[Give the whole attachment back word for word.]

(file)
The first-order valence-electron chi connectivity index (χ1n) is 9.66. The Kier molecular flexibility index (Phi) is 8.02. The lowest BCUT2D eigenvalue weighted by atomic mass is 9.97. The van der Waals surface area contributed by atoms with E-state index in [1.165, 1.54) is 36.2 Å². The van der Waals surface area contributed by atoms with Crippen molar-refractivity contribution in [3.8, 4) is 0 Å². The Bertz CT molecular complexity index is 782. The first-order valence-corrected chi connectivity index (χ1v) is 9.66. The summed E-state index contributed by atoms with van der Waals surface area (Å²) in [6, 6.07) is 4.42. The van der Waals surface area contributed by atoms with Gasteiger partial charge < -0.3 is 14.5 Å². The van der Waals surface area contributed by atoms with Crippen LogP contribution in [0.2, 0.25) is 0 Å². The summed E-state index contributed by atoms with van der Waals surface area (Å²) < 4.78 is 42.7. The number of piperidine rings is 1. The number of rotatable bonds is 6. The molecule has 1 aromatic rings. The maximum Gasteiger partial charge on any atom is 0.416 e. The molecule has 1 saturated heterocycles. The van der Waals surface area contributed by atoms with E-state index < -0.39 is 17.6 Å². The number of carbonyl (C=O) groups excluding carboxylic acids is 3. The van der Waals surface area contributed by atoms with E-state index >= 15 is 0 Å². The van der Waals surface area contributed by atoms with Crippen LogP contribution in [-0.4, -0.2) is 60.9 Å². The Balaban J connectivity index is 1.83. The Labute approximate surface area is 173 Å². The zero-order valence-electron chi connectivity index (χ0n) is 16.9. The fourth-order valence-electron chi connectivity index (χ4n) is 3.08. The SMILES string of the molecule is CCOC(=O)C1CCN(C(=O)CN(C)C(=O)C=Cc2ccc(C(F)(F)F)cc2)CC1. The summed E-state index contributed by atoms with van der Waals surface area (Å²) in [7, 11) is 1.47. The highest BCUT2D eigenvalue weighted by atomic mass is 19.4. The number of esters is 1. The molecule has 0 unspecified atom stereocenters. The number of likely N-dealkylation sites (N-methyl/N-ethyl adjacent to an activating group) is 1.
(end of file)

The first-order valence-electron chi connectivity index (χ1n) is 9.66. The Kier molecular flexibility index (Phi) is 8.02. The lowest BCUT2D eigenvalue weighted by atomic mass is 9.97. The van der Waals surface area contributed by atoms with E-state index in [1.165, 1.54) is 36.2 Å². The van der Waals surface area contributed by atoms with Crippen molar-refractivity contribution in [3.8, 4) is 0 Å². The Bertz CT molecular complexity index is 782. The first-order valence-corrected chi connectivity index (χ1v) is 9.66. The summed E-state index contributed by atoms with van der Waals surface area (Å²) in [6, 6.07) is 4.42. The van der Waals surface area contributed by atoms with Gasteiger partial charge < -0.3 is 14.5 Å². The van der Waals surface area contributed by atoms with Crippen LogP contribution in [0.2, 0.25) is 0 Å². The summed E-state index contributed by atoms with van der Waals surface area (Å²) < 4.78 is 42.7. The number of piperidine rings is 1. The number of rotatable bonds is 6. The molecule has 1 aromatic rings. The maximum Gasteiger partial charge on any atom is 0.416 e. The molecule has 1 saturated heterocycles. The van der Waals surface area contributed by atoms with E-state index < -0.39 is 17.6 Å². The number of carbonyl (C=O) groups excluding carboxylic acids is 3. The van der Waals surface area contributed by atoms with E-state index >= 15 is 0 Å². The van der Waals surface area contributed by atoms with Crippen LogP contribution in [-0.4, -0.2) is 60.9 Å². The Balaban J connectivity index is 1.83. The Labute approximate surface area is 173 Å². The zero-order valence-electron chi connectivity index (χ0n) is 16.9. The fourth-order valence-electron chi connectivity index (χ4n) is 3.08. The SMILES string of the molecule is CCOC(=O)C1CCN(C(=O)CN(C)C(=O)C=Cc2ccc(C(F)(F)F)cc2)CC1. The summed E-state index contributed by atoms with van der Waals surface area (Å²) in [7, 11) is 1.47. The highest BCUT2D eigenvalue weighted by atomic mass is 19.4. The number of esters is 1. The molecule has 0 unspecified atom stereocenters. The number of likely N-dealkylation sites (N-methyl/N-ethyl adjacent to an activating group) is 1.